Does the Agile Manifesto, ‘Implementation over Documentation’, refers to No Documentation? No, not at all!
However, in the competitive environment where speed is crucial, a number of teams have abandoned the test plans altogether. The plans have acquired a bad reputation of being time-killers. They are definitely hard to maintain, and nobody seems to read them at all once the project is signed-off, and even during the project, they seem to become obsolete half-way through.
Yet another challenge is these documents are rarely reviewed and are mostly copies of the previously created plans with no new insights or critical thinking involved.
But having said that, it is still difficult to answer that in the absence of a clear outline to follow, isn’t the project going to run into trouble?
This indicates that we definitely need to go retro but using a different approach, which is more in sync with the era of Agile, Scrum and Lean. A heavy thesis may have been outdated, but test plans have definitely not. Test plans with some amount of documentation are still required.
But let’s first understand what a test plan entails?
Test plans, as such, begin with a brainstorming session that is needed before execution. Behind the document goes a thought process that identifies and defines the scope, approach, resources and schedule of the intended test activities.
This exercise determines the type of tests that will be needed during the course of development by dividing the tasks according to the needs, goals, and test types, and accordingly clarifies how much automation and manual testing is going to be required.
But coming back to the current scenario, we need to do this in the light of the collaborative spirit of agile where things are more likely to be discussed and agreed upon at a daily standup meeting, ensuring that everyone is on the same page and things move quickly.
In such a scenario, the test plans must be skimmed for agility but are still needed to prevent the teams from getting too focused on low-level user stories ignoring the bigger picture. A test plan will assist the teams to lose the myopic view in order to get a real larger picture.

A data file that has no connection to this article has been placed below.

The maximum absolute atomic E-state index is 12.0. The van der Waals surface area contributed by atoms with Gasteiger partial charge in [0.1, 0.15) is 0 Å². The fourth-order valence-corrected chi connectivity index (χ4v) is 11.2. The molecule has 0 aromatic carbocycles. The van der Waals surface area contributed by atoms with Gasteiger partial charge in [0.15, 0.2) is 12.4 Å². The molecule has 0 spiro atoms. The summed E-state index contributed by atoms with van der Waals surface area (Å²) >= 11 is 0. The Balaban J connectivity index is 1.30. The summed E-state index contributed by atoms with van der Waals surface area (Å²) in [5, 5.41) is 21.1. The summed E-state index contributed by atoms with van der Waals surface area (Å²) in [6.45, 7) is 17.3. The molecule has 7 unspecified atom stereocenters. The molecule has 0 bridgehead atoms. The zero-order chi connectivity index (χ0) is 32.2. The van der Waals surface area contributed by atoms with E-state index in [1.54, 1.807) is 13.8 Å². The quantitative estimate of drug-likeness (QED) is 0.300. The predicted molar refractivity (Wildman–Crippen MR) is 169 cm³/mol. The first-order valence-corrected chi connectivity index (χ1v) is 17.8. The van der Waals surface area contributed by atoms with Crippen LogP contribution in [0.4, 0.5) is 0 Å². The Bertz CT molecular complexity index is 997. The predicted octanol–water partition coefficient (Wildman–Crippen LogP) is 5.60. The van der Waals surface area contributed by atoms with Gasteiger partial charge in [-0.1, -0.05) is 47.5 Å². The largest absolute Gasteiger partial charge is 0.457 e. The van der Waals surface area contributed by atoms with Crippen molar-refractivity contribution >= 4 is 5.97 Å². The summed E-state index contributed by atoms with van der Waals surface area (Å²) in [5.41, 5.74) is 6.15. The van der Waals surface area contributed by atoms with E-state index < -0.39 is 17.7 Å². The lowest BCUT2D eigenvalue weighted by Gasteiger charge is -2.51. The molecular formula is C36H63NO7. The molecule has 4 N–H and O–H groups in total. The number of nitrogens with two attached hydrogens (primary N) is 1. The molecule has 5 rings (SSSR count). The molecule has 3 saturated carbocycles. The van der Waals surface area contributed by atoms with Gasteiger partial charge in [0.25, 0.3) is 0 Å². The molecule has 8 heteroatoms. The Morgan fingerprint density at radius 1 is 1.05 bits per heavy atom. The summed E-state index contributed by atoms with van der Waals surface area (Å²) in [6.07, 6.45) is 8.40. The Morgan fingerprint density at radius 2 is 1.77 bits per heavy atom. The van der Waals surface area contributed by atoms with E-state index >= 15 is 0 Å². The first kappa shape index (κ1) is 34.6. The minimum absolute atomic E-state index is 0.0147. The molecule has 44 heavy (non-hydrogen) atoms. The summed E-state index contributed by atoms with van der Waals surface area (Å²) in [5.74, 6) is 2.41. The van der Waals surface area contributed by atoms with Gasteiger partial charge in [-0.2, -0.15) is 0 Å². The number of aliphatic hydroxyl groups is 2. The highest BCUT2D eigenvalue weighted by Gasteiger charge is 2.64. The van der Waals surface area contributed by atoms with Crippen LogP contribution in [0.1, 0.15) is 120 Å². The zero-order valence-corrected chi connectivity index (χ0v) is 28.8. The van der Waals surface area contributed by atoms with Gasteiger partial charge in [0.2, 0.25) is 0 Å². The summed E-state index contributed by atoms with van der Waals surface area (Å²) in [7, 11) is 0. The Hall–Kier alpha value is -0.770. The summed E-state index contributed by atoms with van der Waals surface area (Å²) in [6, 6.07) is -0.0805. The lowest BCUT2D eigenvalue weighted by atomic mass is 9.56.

Also, communicating, collaborating and getting agreements on special test types that are particularly included or excluded should be documented for transparency and speed. We may keep this part lightweight, but cannot dismiss it altogether, for a sense of direction is required.
Besides, as agility has moved the process from few teams to multiple teams on one release, gaps are bound to happen along with communication breakdowns and integration issues, making it even more significant to have a test plan with project specifications to refer to.
Hence, the main tenet here is to keep the conversation moving around the test planning process and the right sequence of things in order to provide a clear path, and a basic test plan does just that.
In addition, the test plans are still in demand for compliance with the regulatory agencies or for internal groups during an audit, or for the contractual formalities requiring plans to be presented to the client.
In a nutshell, test plans cannot be done away with, however, they have to be factual, precise and short to be in sync with the agile environment, and should at least contain the agreed-upon team plans that are not bound to change very frequently along with the special test inclusions.
Moreover, if teams are not referring to this document time and again, or this document is not created at all, testing teams may end up with issues post release and may have no proper literature to refer back to. Hence, test plans are a living document rather than a dead one and hold significant value even in an agile framework.